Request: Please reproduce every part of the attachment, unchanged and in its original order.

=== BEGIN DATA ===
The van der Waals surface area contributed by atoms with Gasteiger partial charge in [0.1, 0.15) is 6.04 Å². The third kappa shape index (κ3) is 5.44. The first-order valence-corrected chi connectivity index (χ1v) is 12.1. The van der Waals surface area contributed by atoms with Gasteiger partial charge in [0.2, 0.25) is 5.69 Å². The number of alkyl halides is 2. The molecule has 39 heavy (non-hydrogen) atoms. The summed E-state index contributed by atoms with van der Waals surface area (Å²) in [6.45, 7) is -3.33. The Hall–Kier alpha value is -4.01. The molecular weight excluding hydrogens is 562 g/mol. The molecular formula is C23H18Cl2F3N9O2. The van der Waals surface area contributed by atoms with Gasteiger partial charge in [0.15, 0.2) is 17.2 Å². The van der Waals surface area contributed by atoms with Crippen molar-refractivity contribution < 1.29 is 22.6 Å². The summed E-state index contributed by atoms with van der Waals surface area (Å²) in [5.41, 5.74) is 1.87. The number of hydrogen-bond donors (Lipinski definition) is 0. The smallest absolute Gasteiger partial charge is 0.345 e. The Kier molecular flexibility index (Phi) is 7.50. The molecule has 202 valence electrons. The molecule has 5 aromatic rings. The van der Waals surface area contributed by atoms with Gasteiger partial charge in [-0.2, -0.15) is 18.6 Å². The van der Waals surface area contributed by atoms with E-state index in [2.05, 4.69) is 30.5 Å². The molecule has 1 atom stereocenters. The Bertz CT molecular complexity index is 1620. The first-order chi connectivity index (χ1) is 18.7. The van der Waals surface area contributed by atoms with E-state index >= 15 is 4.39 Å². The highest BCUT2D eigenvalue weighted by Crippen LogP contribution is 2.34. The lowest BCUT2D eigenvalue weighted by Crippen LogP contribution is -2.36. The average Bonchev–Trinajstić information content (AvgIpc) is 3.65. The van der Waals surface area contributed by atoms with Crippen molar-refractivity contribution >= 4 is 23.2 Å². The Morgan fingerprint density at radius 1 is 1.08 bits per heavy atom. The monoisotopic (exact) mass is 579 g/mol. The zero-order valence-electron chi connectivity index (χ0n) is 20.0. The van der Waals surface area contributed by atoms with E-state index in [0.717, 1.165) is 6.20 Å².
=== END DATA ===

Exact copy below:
The van der Waals surface area contributed by atoms with Gasteiger partial charge in [0.1, 0.15) is 6.04 Å². The third kappa shape index (κ3) is 5.44. The first-order valence-corrected chi connectivity index (χ1v) is 12.1. The van der Waals surface area contributed by atoms with Gasteiger partial charge in [0.2, 0.25) is 5.69 Å². The number of alkyl halides is 2. The molecule has 39 heavy (non-hydrogen) atoms. The summed E-state index contributed by atoms with van der Waals surface area (Å²) in [6.45, 7) is -3.33. The Hall–Kier alpha value is -4.01. The molecular weight excluding hydrogens is 562 g/mol. The molecular formula is C23H18Cl2F3N9O2. The van der Waals surface area contributed by atoms with Gasteiger partial charge in [0.15, 0.2) is 17.2 Å². The van der Waals surface area contributed by atoms with Crippen molar-refractivity contribution < 1.29 is 22.6 Å². The summed E-state index contributed by atoms with van der Waals surface area (Å²) in [5.41, 5.74) is 1.87. The number of hydrogen-bond donors (Lipinski definition) is 0. The smallest absolute Gasteiger partial charge is 0.345 e. The Kier molecular flexibility index (Phi) is 7.50. The molecule has 202 valence electrons. The molecule has 5 aromatic rings. The van der Waals surface area contributed by atoms with Gasteiger partial charge in [-0.2, -0.15) is 18.6 Å². The van der Waals surface area contributed by atoms with E-state index in [2.05, 4.69) is 30.5 Å². The molecule has 1 atom stereocenters. The Bertz CT molecular complexity index is 1620. The first-order chi connectivity index (χ1) is 18.7. The van der Waals surface area contributed by atoms with E-state index >= 15 is 4.39 Å². The highest BCUT2D eigenvalue weighted by Crippen LogP contribution is 2.34. The lowest BCUT2D eigenvalue weighted by Crippen LogP contribution is -2.36. The average Bonchev–Trinajstić information content (AvgIpc) is 3.65. The van der Waals surface area contributed by atoms with Crippen molar-refractivity contribution >= 4 is 23.2 Å². The Morgan fingerprint density at radius 1 is 1.08 bits per heavy atom. The monoisotopic (exact) mass is 579 g/mol. The zero-order valence-electron chi connectivity index (χ0n) is 20.0. The van der Waals surface area contributed by atoms with E-state index in [0.717, 1.165) is 6.20 Å².